Trump administration considers easing int’l arms sales restrictions – report

A MQ-9 Reaper unmanned aerial vehicle prepares to land after a mission in support of Operation Enduring Freedom in Afghanistan. The Reaper has the ability to carry both precision-guided bombs and air-to-ground missiles. (U.S. Air Force photo/Staff Sgt. Brian Ferguson)

The US government is considering relaxing some of its export restrictions on arms sales according to a January 8 report by Reuters.

The report says the Trump administration is looking to take a “whole of government” approach to easing the export restrictions and, rather than focus on the potential human rights issues of international arms sales, plans to give more weight to the economic benefits to American arms manufacturers.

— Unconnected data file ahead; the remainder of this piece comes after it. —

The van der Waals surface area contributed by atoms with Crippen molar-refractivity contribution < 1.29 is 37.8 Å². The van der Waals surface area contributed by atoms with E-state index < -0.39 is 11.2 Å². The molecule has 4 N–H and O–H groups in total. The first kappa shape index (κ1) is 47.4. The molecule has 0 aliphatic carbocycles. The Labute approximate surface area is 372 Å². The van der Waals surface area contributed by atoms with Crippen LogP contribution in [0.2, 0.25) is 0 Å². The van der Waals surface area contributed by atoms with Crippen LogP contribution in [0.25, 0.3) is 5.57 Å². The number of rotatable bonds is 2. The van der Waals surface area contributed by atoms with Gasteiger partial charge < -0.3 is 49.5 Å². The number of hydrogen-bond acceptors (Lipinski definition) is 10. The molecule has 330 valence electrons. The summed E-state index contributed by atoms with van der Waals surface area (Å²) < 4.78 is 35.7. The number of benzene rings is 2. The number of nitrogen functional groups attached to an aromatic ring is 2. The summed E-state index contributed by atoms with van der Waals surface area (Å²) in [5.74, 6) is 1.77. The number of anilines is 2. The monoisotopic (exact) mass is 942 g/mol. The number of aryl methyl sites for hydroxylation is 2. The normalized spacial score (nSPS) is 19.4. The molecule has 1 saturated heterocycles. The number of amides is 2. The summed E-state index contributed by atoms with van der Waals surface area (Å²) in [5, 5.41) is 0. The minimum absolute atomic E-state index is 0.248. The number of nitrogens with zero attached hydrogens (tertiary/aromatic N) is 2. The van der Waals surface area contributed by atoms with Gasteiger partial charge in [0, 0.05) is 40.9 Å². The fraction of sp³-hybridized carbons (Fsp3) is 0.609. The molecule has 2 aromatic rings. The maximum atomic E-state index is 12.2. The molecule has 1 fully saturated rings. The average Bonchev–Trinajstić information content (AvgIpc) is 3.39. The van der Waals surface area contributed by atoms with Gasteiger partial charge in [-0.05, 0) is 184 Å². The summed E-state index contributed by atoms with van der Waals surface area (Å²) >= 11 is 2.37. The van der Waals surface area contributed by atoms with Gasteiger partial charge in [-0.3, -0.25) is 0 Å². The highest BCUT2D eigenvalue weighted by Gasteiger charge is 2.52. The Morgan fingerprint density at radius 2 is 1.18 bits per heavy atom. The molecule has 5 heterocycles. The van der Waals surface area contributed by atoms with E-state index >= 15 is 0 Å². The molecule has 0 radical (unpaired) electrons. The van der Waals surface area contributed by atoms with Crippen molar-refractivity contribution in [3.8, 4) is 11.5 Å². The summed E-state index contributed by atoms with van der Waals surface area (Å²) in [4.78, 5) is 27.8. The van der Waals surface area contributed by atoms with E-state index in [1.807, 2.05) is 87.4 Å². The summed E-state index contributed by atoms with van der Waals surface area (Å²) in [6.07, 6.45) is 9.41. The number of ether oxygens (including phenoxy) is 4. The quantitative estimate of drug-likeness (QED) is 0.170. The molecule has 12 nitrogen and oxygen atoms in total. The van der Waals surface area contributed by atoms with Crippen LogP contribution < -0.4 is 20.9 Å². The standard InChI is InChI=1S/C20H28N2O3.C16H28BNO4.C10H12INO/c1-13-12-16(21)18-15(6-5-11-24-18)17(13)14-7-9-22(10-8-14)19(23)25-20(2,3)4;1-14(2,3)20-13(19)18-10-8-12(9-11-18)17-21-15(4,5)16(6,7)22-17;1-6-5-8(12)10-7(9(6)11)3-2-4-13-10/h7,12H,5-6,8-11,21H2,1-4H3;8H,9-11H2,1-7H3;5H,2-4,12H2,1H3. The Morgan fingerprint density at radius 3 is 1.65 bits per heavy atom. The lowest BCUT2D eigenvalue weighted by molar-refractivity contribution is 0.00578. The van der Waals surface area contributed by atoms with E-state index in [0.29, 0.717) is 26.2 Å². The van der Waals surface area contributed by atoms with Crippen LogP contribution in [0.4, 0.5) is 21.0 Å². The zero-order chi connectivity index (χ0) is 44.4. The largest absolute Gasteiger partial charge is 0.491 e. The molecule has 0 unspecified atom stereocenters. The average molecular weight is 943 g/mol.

It says the new initiative will comprise all facets of the US defence industry’s product lines, and could be in place as soon as February. As part of the initiative, US embassy staff around the world would be given more freedom to advocate for defence contractors, and to smooth over any bureaucratic hindrances.

The initiative is a reversal of the Obama administration’s often cumbersome process which focussed more on historical and ongoing human rights violations by potential international customers, and may lead to a realignment of the International Trafficking in Arms Regulations (ITARs) which has been a key US policy governing arms exports since 1976.

A national security analyst told Reuters that easing export restrictions to allow defence contractors to sell more weapons internationally would increase the danger of top-of-the-line US weapons going to governments with poor human rights records or being used by militants.

“This administration has demonstrated from the very beginning that human rights have taken a back seat to economic concerns,” said Rachel Stohl, director of the conventional defense program at the Stimson Center in Washington. “And the short-sightedness of a new arms export policy could have serious long-term implications.”